Most chemical sunscreen brands block UVB but are less effective at blocking UVA rays. These products effectively screen changes that lead to sunburn from UVB, but may leave the door open for UVA to act on unhindered on the skin. Sunscreens with a broad spectrum of coverage to both UVA and UVB are preferred since they would prevent excessive exposure of the skin to UVA while protecting against UVB. Scientific data and testing in laboratory animals show that the dreaded form of skin cancer called melanoma is promoted by UVA acting on skin changes triggered by UVB rays. Broad-spectrum sunscreen products are recommended for this reason. Product packaging vary and they may be sold as gels, lotions, creams etc. 

The American Academy of Pediatrics and the American Academy of Dermatology recommend sunscreen with SPF “sunburn protection factor” of at least 15. As explained above products labeled as “broad-spectrum” sunscreen should be preferably used as these protect against both UVA and UVB rays. Sunscreen use may give people a false sense of security and encourage excessive exposure. Sunlight avoidance between 10.00am and 2.00pm, along with wearing of wide-brimmed hats, use of light protective clothing, and avoiding sunbathing offer more protection than any chemical sunscreen product by itself.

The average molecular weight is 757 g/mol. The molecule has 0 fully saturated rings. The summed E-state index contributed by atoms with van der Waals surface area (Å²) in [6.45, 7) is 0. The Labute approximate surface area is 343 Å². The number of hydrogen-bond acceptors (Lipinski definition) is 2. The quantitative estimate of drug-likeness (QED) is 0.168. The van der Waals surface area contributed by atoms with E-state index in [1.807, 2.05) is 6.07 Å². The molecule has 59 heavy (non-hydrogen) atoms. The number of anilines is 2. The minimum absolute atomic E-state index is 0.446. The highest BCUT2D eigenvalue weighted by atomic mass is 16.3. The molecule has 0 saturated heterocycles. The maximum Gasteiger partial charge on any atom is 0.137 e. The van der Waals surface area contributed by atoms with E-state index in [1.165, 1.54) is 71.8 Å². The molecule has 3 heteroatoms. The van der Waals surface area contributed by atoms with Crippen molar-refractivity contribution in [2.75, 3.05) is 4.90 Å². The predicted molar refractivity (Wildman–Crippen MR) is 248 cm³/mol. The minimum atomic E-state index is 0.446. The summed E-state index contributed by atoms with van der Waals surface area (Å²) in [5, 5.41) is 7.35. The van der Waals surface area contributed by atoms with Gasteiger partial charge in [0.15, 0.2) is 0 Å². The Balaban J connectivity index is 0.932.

Light-skinned, freckled children, have to use broad-spectrum sunscreen with a high SPF rating as this helps to decrease their risk of developing additional skin injury and skin changes that may lead to skin cancers. Proper sunscreen product selection is important, but proper use and application is even more important. It is recommended that sunscreen be applied at least half-hour before planned exposure to sunlight to allow for adequate skin absorption. The exposed skin should be evenly covered with the sunscreen with repeat applications every 2-4 hours while still in the sun. Our earlier post on sun safety discussed the peculiar situation for infants aged under 6-months and use of sunscreens.

By Springfield Pediatrics
May 07, 2012
Tags: Sun Safety  

 

Here in Arizona- the valley of the sun, the summer comes with a good amount of warmth and sunshine as it does elsewhere. The relatively low humidity improves the tolerance of  the triple digit temperatures we often get here. Proper hydration orally along with sensitivity for modifications in out door sport training programs are popular recommendations. Young children however need special precautions taken in addition.